Aces on Bridge — Daily Columns

The Aces on Bridge: Wednesday, August 26, 2009

Dealer: South

Vul: E/W

8 6 5 3 2
8 6 4
K 8 4
West East
8 7 5 2 6 4
J 9 7 K Q 10 4
Q J 9 7 A 5 3
10 2 Q J 9 6
Q J 10 9 3
K 10 2
A 7 5 3


South West North East
1 Pass 1 NT Dbl.
2 Pass 3 All Pass

Opening Lead:Q

“Success is a consequence and must not be a goal.”

— Gustave Flaubert

In today’s deal from the World Individual Championships held last year, South, Gay Keaveney from Ireland, would have raised three spades to four. But at matchpoints, he decided to protect his plus score. He was theoretically correct, but in practice wrong.


Against three spades West led the diamond queen, and East won with his ace and returned a diamond. Now declarer played in textbook fashion. He won with his king and played three rounds of clubs. He could not be stopped from ruffing a club in the dummy with one of dummy’s top trumps. So he won 10 tricks: five spades, one heart, one diamond, two clubs and the club ruff. Plus 170 was worth just under average for him: 7 matchpoints out of 16.


At every other table South declared a spade contract, five times at the two-level, once at the three-level and three times in game. The diamond queen was led every time, and eight of the nine declarers won 10 tricks. The only East to find the killing defense was Patrick Huang from Chinese Taipei. (At his table, the auction was as shown, except that West threw in a sporty two-diamond advance over South’s two-club rebid.)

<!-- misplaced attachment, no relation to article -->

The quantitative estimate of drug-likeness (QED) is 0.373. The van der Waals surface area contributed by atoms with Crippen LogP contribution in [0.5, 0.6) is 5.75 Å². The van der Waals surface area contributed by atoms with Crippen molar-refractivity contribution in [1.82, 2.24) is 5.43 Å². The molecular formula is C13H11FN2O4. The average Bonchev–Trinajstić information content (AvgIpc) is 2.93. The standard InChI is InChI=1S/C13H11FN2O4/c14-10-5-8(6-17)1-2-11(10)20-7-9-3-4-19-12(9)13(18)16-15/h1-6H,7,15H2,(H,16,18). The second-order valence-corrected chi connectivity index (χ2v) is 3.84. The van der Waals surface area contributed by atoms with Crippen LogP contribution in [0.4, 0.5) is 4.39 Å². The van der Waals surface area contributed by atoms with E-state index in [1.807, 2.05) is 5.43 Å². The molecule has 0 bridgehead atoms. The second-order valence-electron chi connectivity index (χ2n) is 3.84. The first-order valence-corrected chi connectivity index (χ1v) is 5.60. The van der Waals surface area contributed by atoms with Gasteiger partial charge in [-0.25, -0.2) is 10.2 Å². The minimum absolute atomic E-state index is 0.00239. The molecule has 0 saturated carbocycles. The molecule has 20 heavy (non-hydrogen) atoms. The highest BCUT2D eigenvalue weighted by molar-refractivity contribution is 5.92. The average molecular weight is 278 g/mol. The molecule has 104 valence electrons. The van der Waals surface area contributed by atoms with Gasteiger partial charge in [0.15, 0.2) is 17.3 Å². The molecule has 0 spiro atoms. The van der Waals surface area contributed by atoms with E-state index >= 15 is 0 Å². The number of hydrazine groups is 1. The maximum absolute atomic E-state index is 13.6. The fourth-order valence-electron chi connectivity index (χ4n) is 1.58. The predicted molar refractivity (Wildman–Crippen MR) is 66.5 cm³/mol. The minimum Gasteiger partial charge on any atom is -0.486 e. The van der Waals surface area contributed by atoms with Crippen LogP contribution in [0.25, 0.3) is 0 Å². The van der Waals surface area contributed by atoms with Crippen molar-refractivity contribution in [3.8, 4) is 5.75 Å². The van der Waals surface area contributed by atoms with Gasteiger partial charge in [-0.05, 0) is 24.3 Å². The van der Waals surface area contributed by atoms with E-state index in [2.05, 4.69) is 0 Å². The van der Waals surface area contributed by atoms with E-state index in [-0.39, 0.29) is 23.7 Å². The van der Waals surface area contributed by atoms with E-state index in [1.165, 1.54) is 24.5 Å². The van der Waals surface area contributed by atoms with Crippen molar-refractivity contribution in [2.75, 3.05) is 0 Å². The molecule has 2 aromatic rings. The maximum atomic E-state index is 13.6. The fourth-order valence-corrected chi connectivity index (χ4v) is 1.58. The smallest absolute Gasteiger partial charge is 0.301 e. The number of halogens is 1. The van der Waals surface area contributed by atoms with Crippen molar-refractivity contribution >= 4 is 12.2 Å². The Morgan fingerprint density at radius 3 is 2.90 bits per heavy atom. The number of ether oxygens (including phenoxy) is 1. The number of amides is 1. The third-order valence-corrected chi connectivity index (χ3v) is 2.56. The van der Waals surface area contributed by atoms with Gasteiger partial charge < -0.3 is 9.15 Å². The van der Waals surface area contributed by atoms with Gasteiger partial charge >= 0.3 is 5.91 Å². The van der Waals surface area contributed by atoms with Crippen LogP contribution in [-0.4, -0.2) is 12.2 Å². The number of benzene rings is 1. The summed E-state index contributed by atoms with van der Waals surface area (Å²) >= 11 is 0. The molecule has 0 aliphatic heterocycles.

Huang won the first trick and shifted to a trump. Then, when he got in with a club, he played another trump to kill the ruff. Plus 100 was a deserved cold top. As usual, once you see the point of the deal, it does look as if this defense can never cost.

ANSWER: With a hand like this, you have no idea what strain to play in or at what level. Best is to set up a game-force by bidding two diamonds, the fourth suit. Then raise clubs if you do not find spade support, and take it from there. Raising clubs or bidding no-trump directly is premature — and misleading.


South Holds:

Q J 10 9 3
K 10 2
A 7 5 3


South West North East
    1 Pass
1 Pass 2 Pass


For details of Bobby Wolff’s autobiography, The Lone Wolff, contact If you would like to contact Bobby Wolff, please leave a comment at this blog. Reproduced with permission of United Feature Syndicate, Inc., Copyright 2009. If you are interested in reprinting The Aces on Bridge column, contact

1 Comment

David WarheitOctober 1st, 2009 at 10:26 am

Hmmm. 3NT is cold (with the diamond king being obviously well-positioned). How come nobody got there? Can you come up with a sequence that would come up with this result?